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Idele’s Trial

by Caroline Conrad

A party of three were walking in the garden. Madame Fanshawe came first. She was a very little old lady, and would have made you think of a fairy, with her gold headed cane, her glittering puffs of white hair, her black eyes, bright as diamonds, her long hooked nose, her sharp curving chin.

The young lady with her had a face like some rich-hued tropical flower; the lips scarlet and sweet; the lovely dark eyes shining. She had a yellow rose in her black hair, and another at her belt.

The third person was a gentleman about twenty-eight, rather pale, but very handsome and haughty looking.

The three had just left the breakfast-table, and come out together for a stroll in madame’s lovely rose garden.

The young gentleman was madame’s son; the young lady was her adopted daughter. The son by blood, and the daughter by adoption, were to be married in a few weeks.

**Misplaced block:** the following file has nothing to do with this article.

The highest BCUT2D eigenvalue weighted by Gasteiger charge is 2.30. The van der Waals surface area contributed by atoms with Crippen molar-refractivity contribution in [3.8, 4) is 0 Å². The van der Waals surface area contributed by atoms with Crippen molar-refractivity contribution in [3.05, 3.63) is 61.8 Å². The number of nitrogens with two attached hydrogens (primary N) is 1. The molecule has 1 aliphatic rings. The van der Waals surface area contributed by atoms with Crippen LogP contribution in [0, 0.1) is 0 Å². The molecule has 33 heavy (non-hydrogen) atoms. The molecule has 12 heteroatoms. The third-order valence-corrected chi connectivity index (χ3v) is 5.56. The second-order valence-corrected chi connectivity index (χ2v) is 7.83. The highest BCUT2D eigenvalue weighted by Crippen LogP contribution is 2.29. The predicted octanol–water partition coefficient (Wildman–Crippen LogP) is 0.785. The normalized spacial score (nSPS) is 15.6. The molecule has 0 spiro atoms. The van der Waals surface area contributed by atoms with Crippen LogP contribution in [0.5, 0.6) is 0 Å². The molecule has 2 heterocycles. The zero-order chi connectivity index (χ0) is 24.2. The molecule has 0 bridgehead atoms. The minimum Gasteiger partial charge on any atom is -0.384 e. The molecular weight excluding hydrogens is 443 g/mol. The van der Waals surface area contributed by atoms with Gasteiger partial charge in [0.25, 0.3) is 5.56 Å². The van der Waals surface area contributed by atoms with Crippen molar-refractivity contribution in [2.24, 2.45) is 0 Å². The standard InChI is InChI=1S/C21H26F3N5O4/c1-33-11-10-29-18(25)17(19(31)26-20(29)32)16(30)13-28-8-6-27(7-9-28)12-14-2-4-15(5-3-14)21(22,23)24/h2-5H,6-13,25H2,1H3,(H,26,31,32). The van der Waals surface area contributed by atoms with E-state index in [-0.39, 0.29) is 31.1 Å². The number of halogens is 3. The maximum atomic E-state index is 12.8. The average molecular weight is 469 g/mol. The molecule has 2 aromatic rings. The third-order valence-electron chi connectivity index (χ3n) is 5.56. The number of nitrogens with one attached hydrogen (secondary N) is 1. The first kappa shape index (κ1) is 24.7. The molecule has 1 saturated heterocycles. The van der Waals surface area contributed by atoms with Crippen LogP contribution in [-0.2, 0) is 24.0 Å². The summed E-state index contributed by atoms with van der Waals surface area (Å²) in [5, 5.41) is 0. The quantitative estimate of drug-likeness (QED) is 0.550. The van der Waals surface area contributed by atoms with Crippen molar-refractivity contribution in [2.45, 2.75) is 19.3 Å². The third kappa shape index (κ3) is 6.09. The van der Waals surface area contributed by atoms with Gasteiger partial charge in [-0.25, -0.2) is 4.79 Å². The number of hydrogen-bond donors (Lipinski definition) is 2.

Madame was not pleased that it should be so, but her son was his own master; and, after all, though she did not know who her parents were, Idele was a girl to be proud of. So she submitted with seeming good grace.

Madame was the first to discover something unusual and strange in the path ahead of them, and hastening on with the aid of her gold-headed staff, reached it before the others, who were gazing into each other’s eyes, came up.

What madame had discovered was the body of a youth of perhaps fourteen, terribly deformed, but having a beautiful face and fair, curling hair. He was clothed in a gay velvet suit, trimmed with lace, and wore scarlet hose, and handsome shoes, with shining… Read More